Poison fang


  • Webster's Revised Unabridged Dictionary
    • Poison fang (Zoöl) one of the superior maxillary teeth of some species of serpents, which, besides having the cavity for the pulp, is either perforated or grooved by a longitudinal canal, at the lower end of which the duct of the poison gland terminates. See Illust. under Fang.
    • ***


In literature:

It is not true that the hog cats the body of the snake he has killed, leaving the head untouched, and thus avoiding the poisoned fangs.
"The Hunters' Feast" by Mayne Reid
All flannel red were their mouths, and they had long evil fangs which dripped poison in the sunlight.
"The Mississippi Saucer" by Frank Belknap Long
The pestilence walks in darkness, and the victim does not know until its poison fang is in him.
"Expositions of Holy Scripture" by Alexander Maclaren
P'r'aps there's both poison-fangs in the skull still.
"The Peril Finders" by George Manville Fenn
Against this attack, claws, teeth, poison-fangs would be idle weapons.
"Edge of the Jungle" by William Beebe
After they had ceased, my husband speedily killed the snakes, and on examining them the poison fangs were found to be perfect.
"Norman Vallery" by W.H.G. Kingston
Had a puff-adder writhed out of the envelope, and struck its fangs into her beautiful hand, it would have poisoned her less certainly.
"The Dop Doctor" by Clotilde Inez Mary Graves
Merely the fangs and poison-sacks.
"The Quality of Mercy" by W. D. Howells
Of course it has no fangs and is not poisonous.
"Harper's New Monthly Magazine, Volume 2, No. 12, May, 1851." by Various
Behind the poison fangs there are usually one or two ordinary teeth.
"Encyclopaedia Britannica, 11th Edition, Volume 6, Slice 5" by Various
I took him home, and on dissection saw that his poison-fangs were three quarters of an inch long, and the bag above them was full of poison.
"Sporting Scenes amongst the Kaffirs of South Africa" by Alfred W. Drayson
You know the poison is in a tiny sac at the root of each fang.
"Unexplored!" by Allen Chaffee
He accepted them as nature made them, and not as man's fancy painted them; it was only their poison-fangs he feared.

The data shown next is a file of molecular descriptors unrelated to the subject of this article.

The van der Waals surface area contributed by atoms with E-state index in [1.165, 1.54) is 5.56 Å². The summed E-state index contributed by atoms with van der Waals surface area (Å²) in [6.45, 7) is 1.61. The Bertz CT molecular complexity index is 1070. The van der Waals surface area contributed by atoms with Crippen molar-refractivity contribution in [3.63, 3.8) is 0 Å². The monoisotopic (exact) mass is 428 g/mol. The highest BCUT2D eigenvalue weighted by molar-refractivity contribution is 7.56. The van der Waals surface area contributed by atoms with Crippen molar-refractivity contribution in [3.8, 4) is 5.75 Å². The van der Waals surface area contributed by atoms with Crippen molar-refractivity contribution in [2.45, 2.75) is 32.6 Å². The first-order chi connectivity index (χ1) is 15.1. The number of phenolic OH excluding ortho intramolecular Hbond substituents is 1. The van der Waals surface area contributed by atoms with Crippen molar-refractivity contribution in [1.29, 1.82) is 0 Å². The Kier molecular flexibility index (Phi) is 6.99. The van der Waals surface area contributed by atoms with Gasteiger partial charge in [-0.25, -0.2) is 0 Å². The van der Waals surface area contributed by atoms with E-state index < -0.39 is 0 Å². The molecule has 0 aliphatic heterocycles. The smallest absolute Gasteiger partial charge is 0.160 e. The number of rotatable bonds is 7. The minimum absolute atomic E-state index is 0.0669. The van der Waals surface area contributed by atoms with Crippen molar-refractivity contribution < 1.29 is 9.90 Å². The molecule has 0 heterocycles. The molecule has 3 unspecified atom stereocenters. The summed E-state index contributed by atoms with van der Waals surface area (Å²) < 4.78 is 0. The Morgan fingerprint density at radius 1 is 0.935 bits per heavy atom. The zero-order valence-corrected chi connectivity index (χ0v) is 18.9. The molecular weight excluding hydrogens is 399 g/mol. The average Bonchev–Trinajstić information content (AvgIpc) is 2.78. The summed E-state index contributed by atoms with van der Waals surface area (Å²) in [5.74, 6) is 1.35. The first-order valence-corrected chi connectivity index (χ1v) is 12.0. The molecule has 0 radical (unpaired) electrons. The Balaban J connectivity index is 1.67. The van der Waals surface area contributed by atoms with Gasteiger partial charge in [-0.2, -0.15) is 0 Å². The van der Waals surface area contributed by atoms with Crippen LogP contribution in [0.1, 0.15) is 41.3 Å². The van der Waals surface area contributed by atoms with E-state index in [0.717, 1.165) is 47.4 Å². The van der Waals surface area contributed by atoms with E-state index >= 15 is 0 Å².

"Rodman the Keeper" by Constance Fenimore Woolson
The outlet for the poison may be seen at the tip of the fangs in Fig.
"Old Farm Fairies:" by Henry Christopher McCook
Though it possesses poison-fangs it never seems to use them.
"The New Gresham Encyclopedia. Vol. 1 Part 3" by Various
Rely on it, that poison-bag lies at the root of many fangs that bite most sharply.
"Barren Honour: A Novel" by George A. Lawrence
The poison fangs of a rattlesnake.
"A Guide for the Study of Animals" by Worrallo Whitney
The poison fangs were unsheathed.
"The Mad Planet" by Murray Leinster
In the centipeds the first pair of legs is modified to form a pair of poison-fangs.
"Elementary Zoology, Second Edition" by Vernon L. Kellogg
He, bein' a sure snake, uses poison, whereat, having drawn his fangs, I takes his side, and begs the critter's life.
"Curly" by Roger Pocock

In poetry:

Their poisons collected afford
Lethargic relief to his pangs;
And Death! of all nature the lord!
Thy shadows now rest on his fangs.
"The Lion" by William Hayley
The Mexic native fears not fang
Of poisonous serpent, vine, nor bee,
If he may soothe the baleful pang
With juices of this "holy tree."
"Paulo Santo" by Frances Fuller Victor
Those hearts of ours -- how weak! how weak!
But a single word of unkindness speak,
Like a poisoned shaft, like a viper's fang,
That one slight word leaves a life-long pang.
"A Reverie" by Abram Joseph Ryan
The Censor is a hooded snake
That lurks within the grass,
And rears to sink his poison-fangs
In heedless babes that pass -
Dear Children of my brain; wee, tender things,
That sink and swoon and perish when he stings.
"The Censor" by C J Dennis